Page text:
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OPINION: Crossing guard blows whistle on bad drivers

Published on

George Mathewson

While driving to the office one day last week I was stopped for a red light at Murphy and London roads, waiting for the traffic signal to change.

First one car, then a second, and then a third vehicle ran the yellow, hell-bent on going somewhere.

The last driver couldn’t clear the intersection until long after the light had turned.

When it comes to obeying traffic signals in Sarnia, it seems, yellow is the new green.

And this wasn’t an isolated incident of boorish driving. All across this city it’s easy to see double-wide corner turns, selfish parking jobs and unsignalled lane changes – often in a single commute.

I don’t want to blow this out of proportion. With just 3.4 collisions per 100 hundred cars, Sarnia is among the safest cities for driving in Canada, according to insurance industry stats.

But there has been an observable decline in driver courtesy, which some say is a reckless and even dangerous trend.

Theresa Chalmers-Cowley is a Sarnia woman who recently left her job as a crossing guard with Commissionaires Great Lakes. By resigning, she said, she is finally free to speak her mind.

“Drivers in this city are not paying attention. They’re so focused on themselves and where they gotta go that they’re getting behind the wheel and not showing responsibility,” she said.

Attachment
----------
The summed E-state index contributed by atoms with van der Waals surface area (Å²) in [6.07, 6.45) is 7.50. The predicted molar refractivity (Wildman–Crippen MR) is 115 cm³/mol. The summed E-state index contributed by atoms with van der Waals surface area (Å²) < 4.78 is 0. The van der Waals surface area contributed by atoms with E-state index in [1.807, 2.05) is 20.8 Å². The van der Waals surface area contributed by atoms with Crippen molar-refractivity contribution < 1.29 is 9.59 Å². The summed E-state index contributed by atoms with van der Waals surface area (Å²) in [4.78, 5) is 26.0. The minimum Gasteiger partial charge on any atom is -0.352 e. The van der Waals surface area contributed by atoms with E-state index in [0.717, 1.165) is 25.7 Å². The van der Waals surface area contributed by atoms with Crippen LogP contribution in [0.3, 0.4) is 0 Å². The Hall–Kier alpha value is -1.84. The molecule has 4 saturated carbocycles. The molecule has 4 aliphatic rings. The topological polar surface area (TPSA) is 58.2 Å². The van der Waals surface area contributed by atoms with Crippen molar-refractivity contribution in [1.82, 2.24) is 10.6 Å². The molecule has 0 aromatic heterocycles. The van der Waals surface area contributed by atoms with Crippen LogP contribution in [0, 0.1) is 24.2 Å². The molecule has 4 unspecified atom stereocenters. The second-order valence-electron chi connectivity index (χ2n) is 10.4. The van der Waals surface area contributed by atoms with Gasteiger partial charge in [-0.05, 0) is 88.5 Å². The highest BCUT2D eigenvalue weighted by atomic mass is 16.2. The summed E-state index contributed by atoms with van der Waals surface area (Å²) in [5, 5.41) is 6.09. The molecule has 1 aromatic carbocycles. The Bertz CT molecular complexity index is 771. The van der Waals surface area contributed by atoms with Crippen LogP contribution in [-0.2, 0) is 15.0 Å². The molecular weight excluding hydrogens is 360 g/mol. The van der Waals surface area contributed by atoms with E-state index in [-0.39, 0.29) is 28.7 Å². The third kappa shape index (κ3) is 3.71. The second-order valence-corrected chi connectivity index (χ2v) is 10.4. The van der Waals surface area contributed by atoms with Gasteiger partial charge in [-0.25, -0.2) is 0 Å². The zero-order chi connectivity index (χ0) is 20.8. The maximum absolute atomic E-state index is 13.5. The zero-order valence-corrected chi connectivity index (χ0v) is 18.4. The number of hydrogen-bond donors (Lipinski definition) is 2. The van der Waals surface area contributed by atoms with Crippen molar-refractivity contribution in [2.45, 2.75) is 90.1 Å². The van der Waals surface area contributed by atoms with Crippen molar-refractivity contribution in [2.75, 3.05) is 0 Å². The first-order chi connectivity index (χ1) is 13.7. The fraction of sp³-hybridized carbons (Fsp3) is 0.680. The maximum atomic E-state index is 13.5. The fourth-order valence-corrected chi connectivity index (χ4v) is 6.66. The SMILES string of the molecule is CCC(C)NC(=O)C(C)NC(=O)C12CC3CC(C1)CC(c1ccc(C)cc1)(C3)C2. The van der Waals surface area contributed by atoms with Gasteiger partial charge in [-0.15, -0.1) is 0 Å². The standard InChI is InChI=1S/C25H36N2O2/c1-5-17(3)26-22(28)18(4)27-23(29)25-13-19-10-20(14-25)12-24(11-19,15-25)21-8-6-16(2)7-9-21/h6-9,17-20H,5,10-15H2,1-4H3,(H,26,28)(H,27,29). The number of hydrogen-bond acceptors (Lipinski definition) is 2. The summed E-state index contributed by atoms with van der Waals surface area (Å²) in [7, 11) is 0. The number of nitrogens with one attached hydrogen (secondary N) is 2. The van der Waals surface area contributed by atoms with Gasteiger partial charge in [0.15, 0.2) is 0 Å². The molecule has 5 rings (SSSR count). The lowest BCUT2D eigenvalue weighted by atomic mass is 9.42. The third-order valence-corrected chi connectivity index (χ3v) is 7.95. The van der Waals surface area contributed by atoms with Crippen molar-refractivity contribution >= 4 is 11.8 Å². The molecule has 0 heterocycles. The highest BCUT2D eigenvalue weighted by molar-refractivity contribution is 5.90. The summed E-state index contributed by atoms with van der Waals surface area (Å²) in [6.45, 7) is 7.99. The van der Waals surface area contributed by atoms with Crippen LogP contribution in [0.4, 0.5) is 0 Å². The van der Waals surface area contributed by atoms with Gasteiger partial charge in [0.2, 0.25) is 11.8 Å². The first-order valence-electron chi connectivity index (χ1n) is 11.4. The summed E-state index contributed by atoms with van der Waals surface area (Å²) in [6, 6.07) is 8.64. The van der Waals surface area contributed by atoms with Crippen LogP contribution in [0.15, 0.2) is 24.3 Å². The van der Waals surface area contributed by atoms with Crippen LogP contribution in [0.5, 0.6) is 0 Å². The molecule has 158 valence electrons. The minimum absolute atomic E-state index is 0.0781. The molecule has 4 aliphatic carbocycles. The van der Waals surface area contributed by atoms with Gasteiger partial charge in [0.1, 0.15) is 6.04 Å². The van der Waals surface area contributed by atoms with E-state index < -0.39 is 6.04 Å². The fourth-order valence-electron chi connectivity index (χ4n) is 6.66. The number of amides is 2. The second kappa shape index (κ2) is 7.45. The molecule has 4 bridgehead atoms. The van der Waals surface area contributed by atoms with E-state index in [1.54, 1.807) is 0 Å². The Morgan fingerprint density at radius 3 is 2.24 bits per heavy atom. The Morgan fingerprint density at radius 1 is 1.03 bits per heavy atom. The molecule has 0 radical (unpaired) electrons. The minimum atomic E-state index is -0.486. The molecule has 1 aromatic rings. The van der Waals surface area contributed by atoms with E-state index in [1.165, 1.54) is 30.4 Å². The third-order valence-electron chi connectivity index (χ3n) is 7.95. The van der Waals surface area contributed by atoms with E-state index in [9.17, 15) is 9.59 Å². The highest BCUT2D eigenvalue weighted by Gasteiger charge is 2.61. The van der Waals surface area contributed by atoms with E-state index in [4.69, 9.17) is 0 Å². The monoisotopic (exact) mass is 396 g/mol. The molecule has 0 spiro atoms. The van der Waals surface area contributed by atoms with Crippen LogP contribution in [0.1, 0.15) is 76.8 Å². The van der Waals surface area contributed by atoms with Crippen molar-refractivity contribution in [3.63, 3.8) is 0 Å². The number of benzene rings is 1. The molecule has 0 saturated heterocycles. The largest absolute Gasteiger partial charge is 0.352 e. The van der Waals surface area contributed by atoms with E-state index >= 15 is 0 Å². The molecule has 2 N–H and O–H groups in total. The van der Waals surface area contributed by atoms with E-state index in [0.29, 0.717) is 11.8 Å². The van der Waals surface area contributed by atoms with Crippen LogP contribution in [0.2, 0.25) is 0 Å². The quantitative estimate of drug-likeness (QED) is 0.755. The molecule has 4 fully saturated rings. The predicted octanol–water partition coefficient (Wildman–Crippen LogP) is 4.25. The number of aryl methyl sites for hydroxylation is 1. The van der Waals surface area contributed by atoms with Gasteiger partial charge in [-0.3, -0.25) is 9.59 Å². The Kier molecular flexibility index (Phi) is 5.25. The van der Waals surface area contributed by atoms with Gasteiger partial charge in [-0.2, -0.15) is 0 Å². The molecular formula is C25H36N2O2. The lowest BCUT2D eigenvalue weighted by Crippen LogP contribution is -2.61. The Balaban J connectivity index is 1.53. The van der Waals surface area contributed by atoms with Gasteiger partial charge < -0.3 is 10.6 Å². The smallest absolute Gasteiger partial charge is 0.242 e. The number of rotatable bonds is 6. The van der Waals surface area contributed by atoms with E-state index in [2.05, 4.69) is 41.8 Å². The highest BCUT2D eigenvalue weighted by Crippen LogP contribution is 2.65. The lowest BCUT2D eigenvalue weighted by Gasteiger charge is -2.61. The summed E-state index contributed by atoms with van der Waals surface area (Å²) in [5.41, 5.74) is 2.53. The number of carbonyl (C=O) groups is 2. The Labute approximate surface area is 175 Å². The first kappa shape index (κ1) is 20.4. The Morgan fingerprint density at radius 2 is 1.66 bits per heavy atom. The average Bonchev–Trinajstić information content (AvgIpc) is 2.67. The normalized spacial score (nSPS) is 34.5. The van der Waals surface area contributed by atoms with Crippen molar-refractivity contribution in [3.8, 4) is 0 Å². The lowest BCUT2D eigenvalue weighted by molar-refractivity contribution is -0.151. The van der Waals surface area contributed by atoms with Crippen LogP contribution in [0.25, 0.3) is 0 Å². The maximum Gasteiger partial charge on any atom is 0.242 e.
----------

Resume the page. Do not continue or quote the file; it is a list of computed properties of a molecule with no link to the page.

“Drivers need to pay attention and follow the rules, and I don’t want to wait until another child dies.”

On Jan. 7, 2013, a 10-year-old Cathcart Boulevard School student named Jillian Keck was stuck while crossing the intersection of Cathcart and Murphy Road.

An 80-year-old driver has been charged with dangerous driving causing death, and the girl’s family has filed a civil suit against the driver, the City of Sarnia, the crossing guard at the scene and Commissionaires.

Chalmers-Cowley described two serious near misses she had last fall while helping school children cross Murphy Road near Bradford Drive.

It’s a crossing guard’s job to step out and halt traffic on a busy road equipped only with a sign, bright clothing and a traffic cone.

Given such vulnerability, all vehicles are required by law to come to a full, complete stop. Yet some keep on rolling or pull right up to the crosswalk line, she said.

The final straw came when she and her charges were nearly struck on a slippery Murphy Road. As she hustled the children back to the curb the oncoming car slid into a sign, she said.

Chalmers-Cowley sought treatment for anxiety and quit her job shortly before Christmas.

“I just want people to know the law,” she said. “People are not coming to a full stop. They don’t want to wait and their focus is on getting where they want to go, no matter what the consequences.”





















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